Of the many suggestions that were put forward, “Catherine the Great” received the most votes but, though flattered, she rejected it, insisting it was unearned. Looking at the 20 chapters written in French (her secretary translated them into Russian), posterity might disagree with that modesty.
The Nakaz is proof both of great intellectual ability and a capacity to spend long hours combing through political, historical and philosophical treatises from all over Europe, sifting a multitude of ideas into one cohesive document.
A fourth aspect of Catherine’s individual greatness is visible in the fabric and contents of that part of her city whose classical green and white edifices still grace the banks of the river Neva.
The huge Winter Palace in St Petersburg, completed in 1761, was baroque. Most of its buildings were there already, but Catherine had it rebuilt to harmonise with the neo-classical style she imposed on all the buildings she commissioned, and filled it with works and objects of art from all over Europe.
Her famous collections, both legendary and now publicly accessible, should be seen not as mere displays of her enormous wealth, but as an astute, consummate and successful effort to undo her country’s (justified) reputation for barbarism.
The art was only an example, comprehensible to foreigners, of more extensive projects relevant to her own people: there was also her encouragement of reading, through the distribution of printing presses which multiplied the number of books published; her setting up of Russia’s first magazine, which in turn gave rise to the “thick journals” so influential in the 19th century.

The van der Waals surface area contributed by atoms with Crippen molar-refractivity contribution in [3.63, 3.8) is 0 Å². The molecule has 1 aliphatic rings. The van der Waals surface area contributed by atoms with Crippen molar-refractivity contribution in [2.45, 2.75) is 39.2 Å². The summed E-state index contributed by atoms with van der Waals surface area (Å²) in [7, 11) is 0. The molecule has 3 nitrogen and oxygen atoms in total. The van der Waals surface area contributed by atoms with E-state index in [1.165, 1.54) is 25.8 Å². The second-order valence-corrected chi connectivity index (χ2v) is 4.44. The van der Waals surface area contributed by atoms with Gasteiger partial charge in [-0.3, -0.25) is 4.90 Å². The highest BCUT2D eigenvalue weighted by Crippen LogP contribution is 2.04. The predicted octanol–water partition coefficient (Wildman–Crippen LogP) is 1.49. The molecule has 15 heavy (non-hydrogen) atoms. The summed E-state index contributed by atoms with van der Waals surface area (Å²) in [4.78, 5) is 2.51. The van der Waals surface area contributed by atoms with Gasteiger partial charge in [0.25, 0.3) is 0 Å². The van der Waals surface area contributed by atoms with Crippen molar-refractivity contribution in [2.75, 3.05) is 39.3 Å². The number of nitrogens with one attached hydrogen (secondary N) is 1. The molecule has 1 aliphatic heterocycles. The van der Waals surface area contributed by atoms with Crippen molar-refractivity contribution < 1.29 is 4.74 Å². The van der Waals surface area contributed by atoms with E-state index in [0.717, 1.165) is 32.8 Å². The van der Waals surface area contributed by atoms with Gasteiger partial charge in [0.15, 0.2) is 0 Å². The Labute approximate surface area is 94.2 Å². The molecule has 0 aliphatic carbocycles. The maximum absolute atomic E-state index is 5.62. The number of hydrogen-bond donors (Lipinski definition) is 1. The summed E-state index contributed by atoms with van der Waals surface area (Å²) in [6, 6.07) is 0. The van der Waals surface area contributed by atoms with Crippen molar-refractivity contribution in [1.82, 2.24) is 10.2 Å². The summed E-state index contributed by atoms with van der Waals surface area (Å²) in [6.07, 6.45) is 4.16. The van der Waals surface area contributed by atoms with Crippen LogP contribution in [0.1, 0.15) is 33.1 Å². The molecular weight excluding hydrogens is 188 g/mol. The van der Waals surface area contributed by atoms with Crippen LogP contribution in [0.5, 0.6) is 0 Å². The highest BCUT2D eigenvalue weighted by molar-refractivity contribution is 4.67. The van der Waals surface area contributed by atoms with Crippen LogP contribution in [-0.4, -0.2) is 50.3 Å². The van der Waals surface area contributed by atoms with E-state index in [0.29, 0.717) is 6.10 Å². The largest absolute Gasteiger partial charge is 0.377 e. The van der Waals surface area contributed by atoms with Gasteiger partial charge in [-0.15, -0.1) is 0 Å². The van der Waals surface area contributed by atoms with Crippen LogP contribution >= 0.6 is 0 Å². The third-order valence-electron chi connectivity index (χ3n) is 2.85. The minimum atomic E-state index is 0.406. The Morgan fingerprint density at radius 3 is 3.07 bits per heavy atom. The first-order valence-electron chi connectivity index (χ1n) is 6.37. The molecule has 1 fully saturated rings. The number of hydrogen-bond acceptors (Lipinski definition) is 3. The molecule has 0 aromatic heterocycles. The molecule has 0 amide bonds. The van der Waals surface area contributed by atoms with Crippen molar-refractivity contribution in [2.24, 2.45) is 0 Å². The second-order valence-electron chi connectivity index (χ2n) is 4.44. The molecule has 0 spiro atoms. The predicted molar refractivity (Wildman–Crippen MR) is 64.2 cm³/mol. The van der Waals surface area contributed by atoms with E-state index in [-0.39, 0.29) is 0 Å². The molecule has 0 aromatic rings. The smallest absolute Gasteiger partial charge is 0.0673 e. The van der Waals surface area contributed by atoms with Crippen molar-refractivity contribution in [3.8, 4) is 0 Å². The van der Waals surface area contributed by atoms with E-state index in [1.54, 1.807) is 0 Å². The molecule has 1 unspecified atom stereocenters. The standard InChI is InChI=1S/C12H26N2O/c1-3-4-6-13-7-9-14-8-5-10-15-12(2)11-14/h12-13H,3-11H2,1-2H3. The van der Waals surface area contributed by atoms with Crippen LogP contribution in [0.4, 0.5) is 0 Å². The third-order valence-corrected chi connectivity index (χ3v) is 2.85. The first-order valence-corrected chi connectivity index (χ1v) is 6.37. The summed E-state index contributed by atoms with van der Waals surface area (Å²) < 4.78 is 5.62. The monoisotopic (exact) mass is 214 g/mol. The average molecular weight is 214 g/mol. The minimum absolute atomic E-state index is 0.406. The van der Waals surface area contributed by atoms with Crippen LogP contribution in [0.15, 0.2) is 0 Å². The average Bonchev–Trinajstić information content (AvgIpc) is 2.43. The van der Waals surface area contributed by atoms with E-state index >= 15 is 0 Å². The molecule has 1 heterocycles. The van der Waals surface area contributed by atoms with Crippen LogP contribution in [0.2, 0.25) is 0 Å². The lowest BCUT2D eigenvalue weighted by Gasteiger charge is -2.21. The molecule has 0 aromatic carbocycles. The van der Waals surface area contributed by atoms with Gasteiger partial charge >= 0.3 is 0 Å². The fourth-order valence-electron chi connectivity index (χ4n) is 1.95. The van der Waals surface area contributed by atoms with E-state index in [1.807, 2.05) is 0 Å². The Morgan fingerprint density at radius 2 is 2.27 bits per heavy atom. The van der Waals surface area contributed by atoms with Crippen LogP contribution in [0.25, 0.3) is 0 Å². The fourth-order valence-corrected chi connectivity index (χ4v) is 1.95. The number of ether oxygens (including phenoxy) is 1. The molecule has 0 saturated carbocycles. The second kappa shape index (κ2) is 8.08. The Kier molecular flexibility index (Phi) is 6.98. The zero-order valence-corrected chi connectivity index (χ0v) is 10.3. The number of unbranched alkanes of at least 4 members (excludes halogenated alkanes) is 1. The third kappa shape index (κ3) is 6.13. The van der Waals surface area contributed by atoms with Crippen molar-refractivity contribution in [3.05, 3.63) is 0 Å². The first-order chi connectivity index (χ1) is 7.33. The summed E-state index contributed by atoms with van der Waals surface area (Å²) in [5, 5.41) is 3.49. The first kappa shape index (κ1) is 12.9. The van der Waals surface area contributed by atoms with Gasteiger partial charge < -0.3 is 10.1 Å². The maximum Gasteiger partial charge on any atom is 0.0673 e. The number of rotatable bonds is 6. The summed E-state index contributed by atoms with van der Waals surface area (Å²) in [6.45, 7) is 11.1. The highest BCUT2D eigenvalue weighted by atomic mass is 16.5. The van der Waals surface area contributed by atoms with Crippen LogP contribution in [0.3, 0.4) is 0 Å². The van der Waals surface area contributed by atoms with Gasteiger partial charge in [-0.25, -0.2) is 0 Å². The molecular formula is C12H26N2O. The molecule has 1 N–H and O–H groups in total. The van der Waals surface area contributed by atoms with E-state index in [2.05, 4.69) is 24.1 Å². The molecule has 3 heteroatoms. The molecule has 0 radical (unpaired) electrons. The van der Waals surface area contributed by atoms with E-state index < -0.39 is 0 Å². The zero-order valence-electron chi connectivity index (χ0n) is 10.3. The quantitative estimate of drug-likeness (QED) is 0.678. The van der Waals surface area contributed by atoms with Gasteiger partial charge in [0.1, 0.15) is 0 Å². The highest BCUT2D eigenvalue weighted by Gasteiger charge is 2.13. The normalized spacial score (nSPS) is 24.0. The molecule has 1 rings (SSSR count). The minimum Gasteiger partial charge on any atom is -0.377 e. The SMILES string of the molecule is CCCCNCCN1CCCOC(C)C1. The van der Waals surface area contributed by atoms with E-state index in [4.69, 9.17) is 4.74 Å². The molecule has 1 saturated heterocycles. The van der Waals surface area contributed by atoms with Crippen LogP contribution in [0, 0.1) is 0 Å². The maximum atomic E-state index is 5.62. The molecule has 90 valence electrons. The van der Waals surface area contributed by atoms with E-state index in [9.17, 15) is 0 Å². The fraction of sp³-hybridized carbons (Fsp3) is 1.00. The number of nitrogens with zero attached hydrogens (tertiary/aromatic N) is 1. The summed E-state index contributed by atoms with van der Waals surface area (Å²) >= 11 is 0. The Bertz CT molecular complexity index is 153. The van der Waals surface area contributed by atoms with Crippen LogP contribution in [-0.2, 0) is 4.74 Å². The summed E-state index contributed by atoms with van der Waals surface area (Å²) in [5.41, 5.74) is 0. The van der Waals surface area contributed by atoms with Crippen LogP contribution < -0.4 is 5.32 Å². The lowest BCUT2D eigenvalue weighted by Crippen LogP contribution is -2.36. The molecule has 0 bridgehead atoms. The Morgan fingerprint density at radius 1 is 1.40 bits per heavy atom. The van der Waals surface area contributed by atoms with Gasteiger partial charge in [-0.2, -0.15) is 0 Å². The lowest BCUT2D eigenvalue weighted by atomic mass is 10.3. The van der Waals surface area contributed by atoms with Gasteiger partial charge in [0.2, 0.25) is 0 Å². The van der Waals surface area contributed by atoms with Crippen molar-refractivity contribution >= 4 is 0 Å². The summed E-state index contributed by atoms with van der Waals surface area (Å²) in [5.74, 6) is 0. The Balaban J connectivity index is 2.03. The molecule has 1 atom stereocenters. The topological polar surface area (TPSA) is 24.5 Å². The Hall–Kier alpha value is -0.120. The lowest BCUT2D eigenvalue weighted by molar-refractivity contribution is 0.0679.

Her Academy of Language was founded in 1783, producing the first Russian dictionary. And she also funded many schools, including some for girls.
Meanwhile, she forged ahead with what many history books see as her most significant contribution to the greatness of her country: her expansionist foreign policy. Under Catherine, Russia continued every year to push out its frontiers to the East and South by acquiring tracts of territory as large as Holland.
Of course there were also shocking lacunae in Catherine’s program, in particular her forthright rejection of political ideas which she refused to promote because of their unpopularity with her cherished “noble landlords”.
Yet even the benighted peasants passively accepted her greatness, because to them, as well as to the nobility, the inequalities of the status quo in Russia were overwhelmingly taken as given.
Greatness is, after all, more like a dimension than a virtue. And Catherine had it in spades.
The main source text for this article was Catherine the Great, Portrait of a Woman (2011), by Robert K Massie, published by Random House.
Judith Armstrong will speak at the NGV on Sunday September 6 as part of a special four-part lecture series for Masterpieces from the Hermitage: The Legacy of Catherine the Great. Details here.